Desktop Metal Qualifies 316L Stainless Steel for High Volume Manufacturing With the Production System

22 April 2021

Desktop Metal, a leader in mass production and turnkey additive manufacturing solutions, today announced it has qualified the use of 316L stainless steel for the Production System™ platform, which leverages patent pending Single Pass Jetting™ (SPJ) technology designed to achieve the fastest build speeds in the metal additive manufacturing market.

Known for its corrosion resistance and excellent mechanical properties at extreme temperatures, 316L stainless steel is well suited for applications in the most demanding conditions, such as parts exposed to marine or pharmaceutical processing environments, food preparation equipment, medical devices and surgical tooling. It also exhibits excellent weldability by standard fusion and resistance methods.

“The qualification of 316L stainless steel with leading mechanical properties on the Production System platform is part of our aggressive roadmap to support an array of materials for binder jetting and a testament to the advantages of SPJ technology, which enables mass production throughput without sacrificing part performance and repeatability,” said Jonah Myerberg, co-founder and CTO of Desktop Metal. “With 316L on the Production System P-50, businesses will now be able to leverage additive manufacturing to produce complex, end-use parts suitable for use in harsh environments at volumes and costs competitive with conventional manufacturing.”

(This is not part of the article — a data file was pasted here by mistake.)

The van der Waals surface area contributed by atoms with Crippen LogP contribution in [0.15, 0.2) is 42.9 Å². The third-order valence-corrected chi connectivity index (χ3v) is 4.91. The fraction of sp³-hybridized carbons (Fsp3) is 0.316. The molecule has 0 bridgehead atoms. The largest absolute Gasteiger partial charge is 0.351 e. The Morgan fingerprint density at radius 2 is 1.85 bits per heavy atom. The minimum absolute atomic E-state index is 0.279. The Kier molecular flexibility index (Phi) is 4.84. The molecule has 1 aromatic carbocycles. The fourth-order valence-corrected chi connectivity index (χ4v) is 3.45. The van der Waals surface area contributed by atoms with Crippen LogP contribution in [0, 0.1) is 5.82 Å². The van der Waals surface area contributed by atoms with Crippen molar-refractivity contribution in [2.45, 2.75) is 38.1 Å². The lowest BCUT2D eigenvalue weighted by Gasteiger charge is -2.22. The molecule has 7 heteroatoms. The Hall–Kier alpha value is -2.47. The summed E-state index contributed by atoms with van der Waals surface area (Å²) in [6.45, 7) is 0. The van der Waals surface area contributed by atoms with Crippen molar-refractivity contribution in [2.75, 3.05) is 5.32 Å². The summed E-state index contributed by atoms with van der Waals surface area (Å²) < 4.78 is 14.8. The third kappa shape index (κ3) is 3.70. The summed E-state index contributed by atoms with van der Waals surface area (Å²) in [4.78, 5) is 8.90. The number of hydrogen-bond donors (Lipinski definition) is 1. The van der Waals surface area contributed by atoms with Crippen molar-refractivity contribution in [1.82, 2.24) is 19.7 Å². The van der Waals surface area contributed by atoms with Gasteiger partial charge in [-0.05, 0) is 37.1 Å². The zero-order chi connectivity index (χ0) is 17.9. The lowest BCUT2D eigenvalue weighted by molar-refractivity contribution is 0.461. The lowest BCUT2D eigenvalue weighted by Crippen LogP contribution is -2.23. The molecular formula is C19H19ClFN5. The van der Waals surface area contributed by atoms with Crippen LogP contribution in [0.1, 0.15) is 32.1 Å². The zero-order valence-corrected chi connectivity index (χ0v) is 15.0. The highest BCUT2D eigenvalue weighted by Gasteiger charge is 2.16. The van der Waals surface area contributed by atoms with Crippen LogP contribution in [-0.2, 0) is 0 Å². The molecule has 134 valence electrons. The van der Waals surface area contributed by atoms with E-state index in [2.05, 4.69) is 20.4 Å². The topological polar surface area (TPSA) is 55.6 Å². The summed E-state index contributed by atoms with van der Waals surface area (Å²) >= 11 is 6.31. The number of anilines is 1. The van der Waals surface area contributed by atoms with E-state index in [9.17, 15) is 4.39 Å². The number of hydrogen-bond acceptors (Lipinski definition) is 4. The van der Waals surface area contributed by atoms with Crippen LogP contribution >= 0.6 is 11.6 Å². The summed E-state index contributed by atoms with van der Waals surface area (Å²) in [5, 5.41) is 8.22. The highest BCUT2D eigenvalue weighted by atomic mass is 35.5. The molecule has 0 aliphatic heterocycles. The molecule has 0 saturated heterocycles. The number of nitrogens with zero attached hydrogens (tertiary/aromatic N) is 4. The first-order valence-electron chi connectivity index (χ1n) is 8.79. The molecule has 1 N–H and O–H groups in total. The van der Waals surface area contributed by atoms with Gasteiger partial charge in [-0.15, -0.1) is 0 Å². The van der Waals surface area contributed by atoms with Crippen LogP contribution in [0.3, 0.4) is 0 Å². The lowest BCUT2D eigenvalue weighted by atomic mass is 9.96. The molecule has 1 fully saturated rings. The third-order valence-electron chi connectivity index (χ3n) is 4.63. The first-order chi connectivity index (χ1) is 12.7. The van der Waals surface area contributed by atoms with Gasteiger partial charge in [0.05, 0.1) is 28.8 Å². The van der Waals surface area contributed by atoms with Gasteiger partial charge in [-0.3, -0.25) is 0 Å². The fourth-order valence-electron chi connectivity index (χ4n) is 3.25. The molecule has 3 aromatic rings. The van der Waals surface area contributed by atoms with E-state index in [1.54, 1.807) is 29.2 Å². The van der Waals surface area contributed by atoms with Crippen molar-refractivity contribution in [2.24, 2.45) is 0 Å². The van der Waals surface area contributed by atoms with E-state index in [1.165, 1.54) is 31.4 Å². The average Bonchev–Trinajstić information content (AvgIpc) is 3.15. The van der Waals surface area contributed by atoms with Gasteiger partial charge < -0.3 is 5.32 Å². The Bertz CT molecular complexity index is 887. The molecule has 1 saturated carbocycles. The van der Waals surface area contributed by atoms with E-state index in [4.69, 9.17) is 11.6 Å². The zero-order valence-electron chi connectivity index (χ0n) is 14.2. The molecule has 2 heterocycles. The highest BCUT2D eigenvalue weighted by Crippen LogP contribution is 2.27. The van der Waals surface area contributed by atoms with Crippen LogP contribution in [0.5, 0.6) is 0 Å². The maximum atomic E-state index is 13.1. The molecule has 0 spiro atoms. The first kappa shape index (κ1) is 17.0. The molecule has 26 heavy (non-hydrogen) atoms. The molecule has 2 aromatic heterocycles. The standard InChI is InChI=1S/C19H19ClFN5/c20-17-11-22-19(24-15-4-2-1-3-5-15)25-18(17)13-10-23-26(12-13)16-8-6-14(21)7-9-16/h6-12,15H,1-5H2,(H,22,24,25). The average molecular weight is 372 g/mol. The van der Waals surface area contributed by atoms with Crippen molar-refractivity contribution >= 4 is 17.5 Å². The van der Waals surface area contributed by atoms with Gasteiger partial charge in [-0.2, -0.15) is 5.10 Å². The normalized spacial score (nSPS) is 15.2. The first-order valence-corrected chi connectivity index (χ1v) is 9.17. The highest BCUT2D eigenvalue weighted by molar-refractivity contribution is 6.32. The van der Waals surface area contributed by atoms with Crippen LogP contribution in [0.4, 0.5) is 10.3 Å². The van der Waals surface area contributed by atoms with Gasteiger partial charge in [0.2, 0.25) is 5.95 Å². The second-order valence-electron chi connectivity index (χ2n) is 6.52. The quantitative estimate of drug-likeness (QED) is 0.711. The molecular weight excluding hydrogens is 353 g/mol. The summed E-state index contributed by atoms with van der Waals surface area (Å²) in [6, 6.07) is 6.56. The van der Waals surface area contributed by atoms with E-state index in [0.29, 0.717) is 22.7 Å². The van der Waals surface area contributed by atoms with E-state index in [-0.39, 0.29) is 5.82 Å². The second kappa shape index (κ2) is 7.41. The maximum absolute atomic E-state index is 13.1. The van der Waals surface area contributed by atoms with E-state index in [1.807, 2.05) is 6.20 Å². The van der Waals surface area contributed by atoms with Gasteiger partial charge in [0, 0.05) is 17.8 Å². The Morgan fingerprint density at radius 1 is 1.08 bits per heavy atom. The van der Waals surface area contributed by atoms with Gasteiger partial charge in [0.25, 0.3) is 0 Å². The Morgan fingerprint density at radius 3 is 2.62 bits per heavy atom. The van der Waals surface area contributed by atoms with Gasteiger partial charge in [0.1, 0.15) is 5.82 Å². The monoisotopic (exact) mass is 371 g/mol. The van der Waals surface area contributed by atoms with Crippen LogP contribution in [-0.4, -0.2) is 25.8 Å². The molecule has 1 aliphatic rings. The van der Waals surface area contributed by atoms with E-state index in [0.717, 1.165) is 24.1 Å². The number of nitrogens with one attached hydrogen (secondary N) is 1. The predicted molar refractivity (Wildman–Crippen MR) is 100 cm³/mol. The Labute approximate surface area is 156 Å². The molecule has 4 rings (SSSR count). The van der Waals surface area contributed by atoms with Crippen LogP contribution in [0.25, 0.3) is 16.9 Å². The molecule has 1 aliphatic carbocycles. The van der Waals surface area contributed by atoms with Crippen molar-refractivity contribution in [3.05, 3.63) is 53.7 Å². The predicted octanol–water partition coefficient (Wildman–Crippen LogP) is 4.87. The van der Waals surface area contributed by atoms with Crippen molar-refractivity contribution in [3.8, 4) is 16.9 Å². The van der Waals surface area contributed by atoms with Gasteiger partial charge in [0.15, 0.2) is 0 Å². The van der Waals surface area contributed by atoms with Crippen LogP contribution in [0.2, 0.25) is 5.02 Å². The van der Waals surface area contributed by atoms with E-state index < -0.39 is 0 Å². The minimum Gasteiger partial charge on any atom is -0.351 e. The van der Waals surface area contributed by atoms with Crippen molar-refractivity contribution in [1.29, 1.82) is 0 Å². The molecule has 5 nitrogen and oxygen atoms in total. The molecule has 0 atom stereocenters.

316L Stainless Steel - Key Applications

Through extensive testing, the Desktop Metal materials science team has validated that 316L stainless steel printed on Production System technology and sintered by Desktop Metal meets MPIF 35 standards for structural powder metallurgy parts set by the Metal Powder Industries Federation. Parts printed with 316L have demonstrated excellent mechanical properties and corrosion resistance, while significantly decreasing production time and part cost.

  • Rocker Arm for Salt Water Marine Environments
    Rocker arms are used to open and close intake and exhaust valves on an outboard marine engine. The use of 316L extends the part’s life and provides corrosion resistance against harsh salt water environments. Manufacturing on the Production System P-50 enables the production of more than a thousand parts per day with ribbing features and cutouts to deliver adequate strength and stiffness while maintaining low weight and a small footprint versus the standard cast alternatives, which require up to 8 to 14 weeks lead time.
  • Fluid Connector for Chemical Processing Plants